Nightmare Fuel! Spiders Use Electricity To Fly... On Purpose
If you suffer from arachnophobia and clicked on this story anyway, go ahead and add agoraphobia to the list while you set up Amazon Prime Now – because you'll never want to leave your home again.
A group of scientists led by sensory biophysicist Erica Morley at the University of Bristol recently published research regarding spiders and other animals who are able to sail through the air. According to their findings, spiders and other "ballooning" creatures use electrostatic forces to gain altitude – not wind energy. This means that, breeze or no breeze, there could be spiders floating over your head right this very moment.
When Darwin wrote down his observations of hundreds of spiders using silks to land on the HMS Beagle one day at sea, he suspected that electricity played a role; others thought the eight-legged creatures were just amazing gliders. Neither side had any evidence to support their claims at the time, but we've made a few strides in the study of electric fields since the 1800s.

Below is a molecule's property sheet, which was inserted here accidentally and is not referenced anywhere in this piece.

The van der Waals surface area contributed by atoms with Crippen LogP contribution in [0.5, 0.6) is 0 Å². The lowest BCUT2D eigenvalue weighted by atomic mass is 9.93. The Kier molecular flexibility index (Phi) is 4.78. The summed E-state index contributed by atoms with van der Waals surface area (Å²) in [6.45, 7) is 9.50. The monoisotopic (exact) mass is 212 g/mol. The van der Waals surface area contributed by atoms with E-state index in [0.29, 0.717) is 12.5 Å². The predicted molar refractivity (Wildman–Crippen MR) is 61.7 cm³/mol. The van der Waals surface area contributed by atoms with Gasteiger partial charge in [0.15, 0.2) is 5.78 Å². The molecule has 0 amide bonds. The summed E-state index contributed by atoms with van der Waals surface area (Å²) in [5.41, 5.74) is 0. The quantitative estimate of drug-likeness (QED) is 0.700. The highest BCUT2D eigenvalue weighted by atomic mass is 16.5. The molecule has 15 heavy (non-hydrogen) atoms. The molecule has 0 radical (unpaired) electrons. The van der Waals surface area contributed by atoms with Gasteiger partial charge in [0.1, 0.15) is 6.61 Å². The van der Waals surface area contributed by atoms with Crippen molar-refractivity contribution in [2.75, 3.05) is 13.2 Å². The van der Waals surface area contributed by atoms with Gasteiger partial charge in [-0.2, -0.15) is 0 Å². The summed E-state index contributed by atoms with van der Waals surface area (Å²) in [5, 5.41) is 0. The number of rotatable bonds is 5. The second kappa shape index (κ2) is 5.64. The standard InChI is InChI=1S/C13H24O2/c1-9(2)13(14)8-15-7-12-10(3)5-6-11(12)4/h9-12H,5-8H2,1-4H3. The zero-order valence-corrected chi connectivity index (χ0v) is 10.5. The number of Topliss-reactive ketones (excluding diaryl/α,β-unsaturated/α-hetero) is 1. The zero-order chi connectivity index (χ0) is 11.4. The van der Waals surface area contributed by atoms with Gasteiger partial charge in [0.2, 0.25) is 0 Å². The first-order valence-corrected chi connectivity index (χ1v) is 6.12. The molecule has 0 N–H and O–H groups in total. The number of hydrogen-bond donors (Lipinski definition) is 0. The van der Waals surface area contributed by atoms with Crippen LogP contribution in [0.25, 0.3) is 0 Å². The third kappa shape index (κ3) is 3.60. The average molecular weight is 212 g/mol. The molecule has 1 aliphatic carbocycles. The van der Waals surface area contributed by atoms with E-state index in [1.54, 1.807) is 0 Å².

Using Linyphiid spiders, Morley and her team conducted tests where they observed the spiders' behavior both with and without electrical fields comparable to the charges found in Earth's atmosphere. When the charge was introduced, more spiders were more likely to practice ballooning. In addition, their altitude was controlled by the level of electricity in the air. To help explain how it all works, the University of Bristol created this fun little animation:
"Dispersal is a crucial part of ecology and ballooning is one mode of dispersal," Erica Morley told Motherboard. In concluding their research, the authors added that "understanding the mechanisms that underpin dispersal is crucial for describing biomass and gene flow, population dynamics, species distributions, and ecological resilience to stochastic changes."
But you probably didn't hear anything after the "spiders use electricity to fly and are probably overhead right now" bit.
If it makes you feel any better (and it probably won't), spiders in the Linyphiidae family are small and include the bowl and doily spiders, which are more interested in weaving lacy webs to catch insects – not preying on humans from above.